COVID-19: A matter of masks and heart disease
- How masks work to protect against COVID-19.
- Do masks keep people from getting the virus — or giving it?
- Best ways for heart patients to protect themselves against COVID-19.
[3 MIN READ]
To mask or not to mask? All controversy aside, there are several vital things heart patients should keep in mind when it comes to COVID-19 and wearing a face covering.
How masks protect against the spread of COVID-19
If you have a heart condition, it’s smart to do everything you can to protect yourself against COVID-19. The question is, does wearing a mask provide the best protection for you — or for those around you?
Face masks do help prevent the spread of COVID-19. That’s because it’s possible to have coronavirus but not have any symptoms. Wearing a mask helps contain the small droplets that come from your mouth or nose when you sneeze, cough or talk. You’re also cutting down on the chances of spreading the infection to others, even if you don’t know whether you have the virus.
Although any facemask is better than none, medical grade N95 or N100 masks have stronger filtration and lower your risk of being exposed to 95% of airborne particles, whether small particle aerosols or large droplets.
Bottom line: If you have heart disease, it’s important to encourage everyone you know to wear masks when they’re around you — and doctors recommend you wear one, too.
Bottom line: If you have heart disease, it’s important to encourage everyone you know to wear masks when they’re around you — and doctors recommend you wear one, too. After all, even high-risk heart patients don’t always show symptoms.
What if your heart condition makes it hard to breathe in a mask?
People who have mild breathing problems will most likely be able to wear a facemask. But if you have heart failure for instance, that may make it harder to breathe with a mask on. Your doctor can advise you on whether you should skip the mask and shelter in place or if you can wear a mask for short periods of time while you’re running errands or visiting with others.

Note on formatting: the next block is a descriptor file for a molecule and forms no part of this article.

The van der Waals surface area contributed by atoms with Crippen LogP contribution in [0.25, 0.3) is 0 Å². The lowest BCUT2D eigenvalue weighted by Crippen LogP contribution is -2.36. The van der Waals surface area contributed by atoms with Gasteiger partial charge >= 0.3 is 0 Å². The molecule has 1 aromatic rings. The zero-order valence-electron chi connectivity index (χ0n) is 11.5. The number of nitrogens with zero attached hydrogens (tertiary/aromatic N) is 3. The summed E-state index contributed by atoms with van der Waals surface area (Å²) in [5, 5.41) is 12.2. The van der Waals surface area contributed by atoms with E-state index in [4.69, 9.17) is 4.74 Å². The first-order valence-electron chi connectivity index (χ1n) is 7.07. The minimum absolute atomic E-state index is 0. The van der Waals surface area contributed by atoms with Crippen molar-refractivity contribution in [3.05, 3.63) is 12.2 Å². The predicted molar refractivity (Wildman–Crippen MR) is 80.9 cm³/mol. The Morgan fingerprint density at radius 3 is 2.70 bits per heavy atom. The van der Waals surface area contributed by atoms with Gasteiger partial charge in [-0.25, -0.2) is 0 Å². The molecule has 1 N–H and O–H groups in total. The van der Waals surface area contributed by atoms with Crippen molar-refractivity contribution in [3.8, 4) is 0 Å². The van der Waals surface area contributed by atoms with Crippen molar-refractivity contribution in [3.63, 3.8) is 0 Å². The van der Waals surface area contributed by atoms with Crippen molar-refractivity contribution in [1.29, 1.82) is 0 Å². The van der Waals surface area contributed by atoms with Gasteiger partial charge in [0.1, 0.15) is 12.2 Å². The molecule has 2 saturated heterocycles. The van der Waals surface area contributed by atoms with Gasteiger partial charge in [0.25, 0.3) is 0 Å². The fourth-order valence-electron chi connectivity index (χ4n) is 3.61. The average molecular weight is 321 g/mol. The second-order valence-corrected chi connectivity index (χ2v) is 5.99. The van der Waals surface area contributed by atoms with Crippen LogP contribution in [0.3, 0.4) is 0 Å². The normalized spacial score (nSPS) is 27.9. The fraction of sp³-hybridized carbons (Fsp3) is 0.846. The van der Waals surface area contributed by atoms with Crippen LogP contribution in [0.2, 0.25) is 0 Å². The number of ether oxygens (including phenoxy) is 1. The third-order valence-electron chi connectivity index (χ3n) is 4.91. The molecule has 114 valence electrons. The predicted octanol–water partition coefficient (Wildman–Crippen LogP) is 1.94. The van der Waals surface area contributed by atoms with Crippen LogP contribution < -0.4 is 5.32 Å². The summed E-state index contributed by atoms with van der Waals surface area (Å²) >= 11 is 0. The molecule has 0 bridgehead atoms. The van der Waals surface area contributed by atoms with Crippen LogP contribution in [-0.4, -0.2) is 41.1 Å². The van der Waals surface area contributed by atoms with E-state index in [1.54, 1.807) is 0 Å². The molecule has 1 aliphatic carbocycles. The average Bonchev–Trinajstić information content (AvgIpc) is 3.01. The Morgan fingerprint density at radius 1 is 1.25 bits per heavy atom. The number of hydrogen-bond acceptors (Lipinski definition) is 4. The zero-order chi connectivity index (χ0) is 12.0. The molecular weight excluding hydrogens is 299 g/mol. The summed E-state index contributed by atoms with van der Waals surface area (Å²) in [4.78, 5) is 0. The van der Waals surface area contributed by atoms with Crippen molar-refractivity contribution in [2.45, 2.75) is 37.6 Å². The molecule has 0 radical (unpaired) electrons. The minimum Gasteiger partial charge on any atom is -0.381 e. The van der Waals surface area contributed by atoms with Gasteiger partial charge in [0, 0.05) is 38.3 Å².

If you do go outside without a mask, try to avoid making close contact with others and maintain a strict 6-foot distance. As long as you don’t have major breathing problems, wear a mask whenever and wherever it’s hard to keep physical distance.
What is the best protection for heart disease patients?
While there are steps everyone can take to limit their risk of getting COVID-19, if you have a heart condition, these things are especially important.
- Avoid people you know have symptoms, even if they’re mild.
- Stay six feet away from other people whenever possible.
- Wash hands thoroughly and often with soap and warm water for at least 20 seconds.
- Avoid touching your eyes, nose and mouth.
- Regularly clean surfaces you touch. These include handles, doorknobs, light switches or steering wheels. Use a disinfectant that removes the virus.
- Stay at home as much you can. This includes working from home if possible.
- If you have fever (a temperature of 100.04 F or above), cough or a suspected chest infection, call your doctor.
What is the best way to wear, remove and wash my mask?
Believe it or not, there are proper ways to wear, remove and clean your mask. Find out more.
Heart disease patients are high-risk
It’s important to note that having heart disease doesn’t make you more likely to get COVID-19. But this is also a new virus, so the question is still out there about what makes some patients more likely than others to get COVID-19.
Still, people with pre-existing heart conditions like high blood pressure, heart failure, pulmonary disease and obesity have a higher risk of a more severe infection if they do get COVID-19. That’s because these heart conditions lower the natural reserves your body needs to fight the infection. And while studies are still somewhat new, it’s been found that people with underlying heart disease die at a higher rate than people with chronic respiratory disease.
Prevention is the heart of the matter
There are a few things you can do to take care of your heart and help prevent a heart emergency during this pandemic.
- Keep taking your heart disease medicines (including your high blood pressure and high cholesterol drugs) based on your doctor’s orders.
- Make sure you have at least a 30-day supply of those medicines.
- Call your doctor right away if you have new concerns about your health, especially if you feel sick.
Most important of all, the American Heart Association says, “Don’t die of doubt.” If you experience the first sign of a heart attack or stroke, call 911. Hospitals are still the safest place you can go to receive lifesaving treatment. Don’t delay getting emergency care if you need it.
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This information is not intended as a substitute for professional medical care. Always follow your healthcare professional's instructions.
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